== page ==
assertEqual(invisible, [9, 7, 8, 14, 15, 13, 11, 17, 16, 21, 20, 19]);
}

testOrdering() {
    setupTest();
    list invis = [ 1,  2,  3,  4, 5, 6];
    list vis =   [10, 20, 30, 40];
    list weave = [1, 10, 2, 20, 3, 30, 4, 40, 5, 6];
    changeVisibility(invis, vis );
    assertEqual( visible, vis);
    assertEqual( invisible, invis);
    assertEqual( ordering, weave);
}

Now the ordering is isolated into one test. I should be able to reverse the order of the statements in the changeVisibility and have only that one test fail. Let’s see … yes:

Refactoring for Dizzi IX: Lists are not equal, [10, 1, 20, 2, 30, 3, 40, 4, 5, 6] != [1, 10, 2, 20, 3, 30, 4, 40, 5, 6]

We see that the interweaving is reversed, just what we’d think. So now we change that one test, not by copying the result but by computing it by hand, and voila!

testOrdering() {
    setupTest();
    list invis = [ 1,  2,  3,  4, 5, 6];
    list vis =   [10, 20, 30, 40];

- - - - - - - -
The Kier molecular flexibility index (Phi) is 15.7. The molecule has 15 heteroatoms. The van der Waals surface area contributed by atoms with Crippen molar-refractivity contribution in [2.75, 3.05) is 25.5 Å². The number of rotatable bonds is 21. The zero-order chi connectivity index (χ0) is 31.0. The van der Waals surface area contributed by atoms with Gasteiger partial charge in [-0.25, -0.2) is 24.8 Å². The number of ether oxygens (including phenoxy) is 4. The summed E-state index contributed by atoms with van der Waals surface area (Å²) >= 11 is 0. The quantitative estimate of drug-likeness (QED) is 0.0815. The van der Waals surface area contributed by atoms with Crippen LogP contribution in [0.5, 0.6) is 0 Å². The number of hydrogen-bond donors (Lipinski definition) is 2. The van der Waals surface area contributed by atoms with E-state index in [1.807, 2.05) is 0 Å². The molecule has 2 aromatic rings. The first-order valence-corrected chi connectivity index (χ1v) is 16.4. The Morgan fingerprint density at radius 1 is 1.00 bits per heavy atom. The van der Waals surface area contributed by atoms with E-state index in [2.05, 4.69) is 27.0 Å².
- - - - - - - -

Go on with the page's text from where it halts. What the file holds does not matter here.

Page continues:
list weave = [10, 1, 20, 2, 30, 3, 40, 4, 5, 6];
    changeVisibility(invis, vis );
    assertEqual( visible, vis);
    assertEqual( invisible, invis);
    assertEqual( ordering, weave);
}

So there we are, the order of setting visible and invisible is reversed, and we only had to move one line of code and fix one test.

Are We There Yet?

Well, yes and no. We have accomplished our goal, reversing the order of visibility setting, and we have done it without having to refactor all our tests. Instead we wrote one new simple one, simplified all the others, and then changed just that one test.

Probably it would have been better if I had changed the test first, seen it fail, then changed the code. I think that would be more like what the experts would have told me to do. It wouldn’t be right to go back and change the article though. I did what I did. This time I got away with it. If I hadn’t, we’d have learned another little lesson together.

But there is still some work to do. At the beginning of this article, though I didn’t make a big deal of it, I had to uncomment all those test-related lines. That was a pain, frankly. Now that I have the code back in production form, I need to get rid of all that testing-related stuff again. Another pain. And if there’s another change, more pain. I hate pain. So what’s best?